The Enneagram of Personality Drives


Understanding People – The 9 Personality Drives




Ken Jenkins (510) 530-0484


I never cease to be amazed at the eloquence and clarity with which you explain the Enneagram.  I always find your comments enlightening and I gain understanding about the workings of this simple yet complex system.
– Steve McKenzie

Ken’s Enneagram teachings are a treasure filled waterfall of pearls of wisdom and jewels of insight.
– Iasos


The Enneagram (the word means a diagram with nine points) is an ancient, yet state-of-the-art system of understanding our personality drives and motivations.  It reveals nine drives that are often hidden, which illuminate an amazing amount of human behavior.

The Enneagram is a kind of map, offering guidance on our path of growth and evolution.  It can show us where we get stuck as well as the direction of our liberation.

We can use this wisdom to improve our relationships with our loved ones, our associates, and ourselves.  Healing is a part of this increased understanding and compassion.

At its core, the Enneagram reveals nine motivating drives.  These drives, first experienced as nine distinct survival strategies, develop into nine different points of view, nine coping strategies for dealing with our lives.

Each of us has all nine drives, but not in equal proportion.  For each of us, one is most important, most primal.

One of the two adjacent drives on the circle to the primary drive is a secondary part of our personal motivations, often called the “wing”.

These drives are archetypal, powerful, primitive, and wonderful.  They are a power, a force of energy that propels and compels us forward through life.  From these drives, other personality characteristics arise. By understanding these drives, we can better know why our various strengths and weaknesses occur.  We can then use this knowledge to make more empowered choices.

Our drives reveal aspects of both our dark shadow and our bright potential, our lowest and highest sides. By learning about and harnessing these drives with their integrations and disintegrations (the arrows), we can create more success, happiness, and love in our lives and move forward more elegantly on our spiritual path home.


1 – To be right, reform, do it right, not make mistakes, follow rules, strive for ideals, change wrongs, make the world a better place.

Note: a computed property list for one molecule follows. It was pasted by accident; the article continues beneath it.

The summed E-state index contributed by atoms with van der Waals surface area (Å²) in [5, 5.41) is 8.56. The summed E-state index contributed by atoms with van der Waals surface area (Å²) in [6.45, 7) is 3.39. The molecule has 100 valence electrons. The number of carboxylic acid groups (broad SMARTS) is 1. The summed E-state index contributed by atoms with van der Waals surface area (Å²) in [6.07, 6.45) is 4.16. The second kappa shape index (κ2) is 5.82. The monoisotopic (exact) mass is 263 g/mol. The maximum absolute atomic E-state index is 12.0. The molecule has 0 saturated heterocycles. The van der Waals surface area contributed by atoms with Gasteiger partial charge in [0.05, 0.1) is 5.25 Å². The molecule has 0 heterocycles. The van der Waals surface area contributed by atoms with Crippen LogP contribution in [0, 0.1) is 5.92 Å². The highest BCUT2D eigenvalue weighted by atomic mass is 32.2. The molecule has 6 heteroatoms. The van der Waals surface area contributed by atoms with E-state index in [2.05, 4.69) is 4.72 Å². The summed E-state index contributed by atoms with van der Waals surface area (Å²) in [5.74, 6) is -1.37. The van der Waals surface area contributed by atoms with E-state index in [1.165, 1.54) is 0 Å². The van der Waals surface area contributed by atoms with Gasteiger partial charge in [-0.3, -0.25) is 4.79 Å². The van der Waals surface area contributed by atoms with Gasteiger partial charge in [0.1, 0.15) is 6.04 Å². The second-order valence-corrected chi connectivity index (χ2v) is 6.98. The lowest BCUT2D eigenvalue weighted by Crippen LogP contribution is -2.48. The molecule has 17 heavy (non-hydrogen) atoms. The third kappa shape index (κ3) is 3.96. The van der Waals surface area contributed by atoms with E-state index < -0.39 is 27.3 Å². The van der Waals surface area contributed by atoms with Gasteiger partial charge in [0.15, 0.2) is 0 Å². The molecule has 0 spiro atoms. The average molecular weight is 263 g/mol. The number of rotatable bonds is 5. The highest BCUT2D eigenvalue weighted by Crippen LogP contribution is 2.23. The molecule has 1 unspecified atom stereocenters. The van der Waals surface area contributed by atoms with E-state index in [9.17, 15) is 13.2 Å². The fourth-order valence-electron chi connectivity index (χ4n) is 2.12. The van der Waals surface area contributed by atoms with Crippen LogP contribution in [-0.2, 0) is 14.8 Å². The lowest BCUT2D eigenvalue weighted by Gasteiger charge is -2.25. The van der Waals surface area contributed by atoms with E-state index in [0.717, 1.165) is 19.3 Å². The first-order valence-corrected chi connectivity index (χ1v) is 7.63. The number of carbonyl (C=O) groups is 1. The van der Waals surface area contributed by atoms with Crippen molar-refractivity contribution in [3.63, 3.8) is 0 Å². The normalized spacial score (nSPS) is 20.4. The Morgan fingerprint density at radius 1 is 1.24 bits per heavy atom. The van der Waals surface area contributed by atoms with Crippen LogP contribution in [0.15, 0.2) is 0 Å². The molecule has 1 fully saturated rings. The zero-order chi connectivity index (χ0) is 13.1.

2 – To love, be loved, care for, nurture, serve, give, be needed.

3 – To achieve, succeed, accomplish, perform, win praise for accomplishments, be appealing, please everyone.

4 – To be special, unique; to create (something special, unique, of oneself); to be noticed for special talents; to inspire;  longing – want to have but afraid to have.

5 – To think, to know (how it all works and why), to understand people and reality in order to gain a sense of safety, deal with fear through knowledge.

6 – To find safety and security by figuring out all the possible thing that could go wrong or right, find haven, retreat, overcome fears, be safe through vigilance.

7 – To have fun, find awe, wonder; to dream, be happy, stay high; to avoid pain through many activities, projects, plans, ideas, friends.

8 – To be self reliant, lead, take charge by making own rules, decide the game, direct, call the shots; to avoid dependency and weakness by being self-reliant.

9 – To find and maintain peace, harmony, balance, quiet, gentleness; to avoid conflict by numbing own wants, desires, needs, and feelings.


* These drives and much of the other information here is based my understanding of the work of Lazaris, given at several 4 day Intensives on the Enneagram, starting in April of 1993.  You can get information about the Lazaris material at .
A six audio CD set is now available from those 4 day Enneagram Intensives.  Also, there is a public library with an amazing amount of scintillating information on a wide variety of metaphysical and spiritual topics.

One of the ways of learning the Enneagram is through exemplars – people who exemplify the type.  I am developing a list of exemplars that will hopefully eventually evolve into a generally approved list.  Such an agreed to list does not now currently exist.

Different teachers of the Enneagram use different names for the types.  As a guide through this maze, I have gathered all the names and phrases I could find into a kind of “Rosetta Stone” for Enneagram names.  This “stone” also serves as a teaching tool.

The Enneagram is remarkably helpful for personal growth, relationships, and groups. It is used by therapists, counselors, management consultants, teachers, writers, and a rapidly increasing number of individuals who want to expand their self-awareness.
It gives a profound understanding of why people have different ways of seeing the world and handling life.  It reveals deep motivations that lie hidden in the unconscious and lights a path to freedom, empowerment, and love.

Ken Jenkins teaches the Enneagram and uses it in counseling  individuals, couples, and groups.  His thorough knowledge of the Enneagram compliments a broad foundation of deep psychological understanding, gained from decades of study and personal growth work with Lazaris and many other teachers.  Ken has studied with most of the major teachers of the Enneagram (including Don Richard Riso and Russ Hudson) and was a speaker at the two IEA (International Enneagram Association) conferences.

For more information about classes and counseling contact:

Ken Jenkins (510) 530-0484 info@davidraygriffin.org